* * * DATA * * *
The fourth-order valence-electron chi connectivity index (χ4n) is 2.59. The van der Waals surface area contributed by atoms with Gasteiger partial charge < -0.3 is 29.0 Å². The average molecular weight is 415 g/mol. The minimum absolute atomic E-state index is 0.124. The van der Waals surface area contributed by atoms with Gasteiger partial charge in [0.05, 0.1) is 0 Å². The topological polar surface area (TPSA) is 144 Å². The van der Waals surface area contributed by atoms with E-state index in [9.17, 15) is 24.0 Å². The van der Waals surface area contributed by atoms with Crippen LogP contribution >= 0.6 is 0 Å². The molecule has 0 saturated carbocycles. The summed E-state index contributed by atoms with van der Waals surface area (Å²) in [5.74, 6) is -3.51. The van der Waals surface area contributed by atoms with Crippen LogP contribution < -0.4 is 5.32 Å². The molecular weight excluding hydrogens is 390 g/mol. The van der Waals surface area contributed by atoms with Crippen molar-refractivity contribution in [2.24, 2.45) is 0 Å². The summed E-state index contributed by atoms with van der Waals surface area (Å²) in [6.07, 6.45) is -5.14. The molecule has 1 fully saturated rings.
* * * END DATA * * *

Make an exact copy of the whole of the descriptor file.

The fourth-order valence-electron chi connectivity index (χ4n) is 2.59. The van der Waals surface area contributed by atoms with Gasteiger partial charge < -0.3 is 29.0 Å². The average molecular weight is 415 g/mol. The minimum absolute atomic E-state index is 0.124. The van der Waals surface area contributed by atoms with Gasteiger partial charge in [0.05, 0.1) is 0 Å². The topological polar surface area (TPSA) is 144 Å². The van der Waals surface area contributed by atoms with E-state index in [9.17, 15) is 24.0 Å². The van der Waals surface area contributed by atoms with Crippen LogP contribution >= 0.6 is 0 Å². The molecule has 0 saturated carbocycles. The summed E-state index contributed by atoms with van der Waals surface area (Å²) in [5.74, 6) is -3.51. The van der Waals surface area contributed by atoms with Crippen LogP contribution < -0.4 is 5.32 Å². The molecular weight excluding hydrogens is 390 g/mol. The van der Waals surface area contributed by atoms with Crippen molar-refractivity contribution in [2.24, 2.45) is 0 Å². The summed E-state index contributed by atoms with van der Waals surface area (Å²) in [6.07, 6.45) is -5.14. The molecule has 1 fully saturated rings.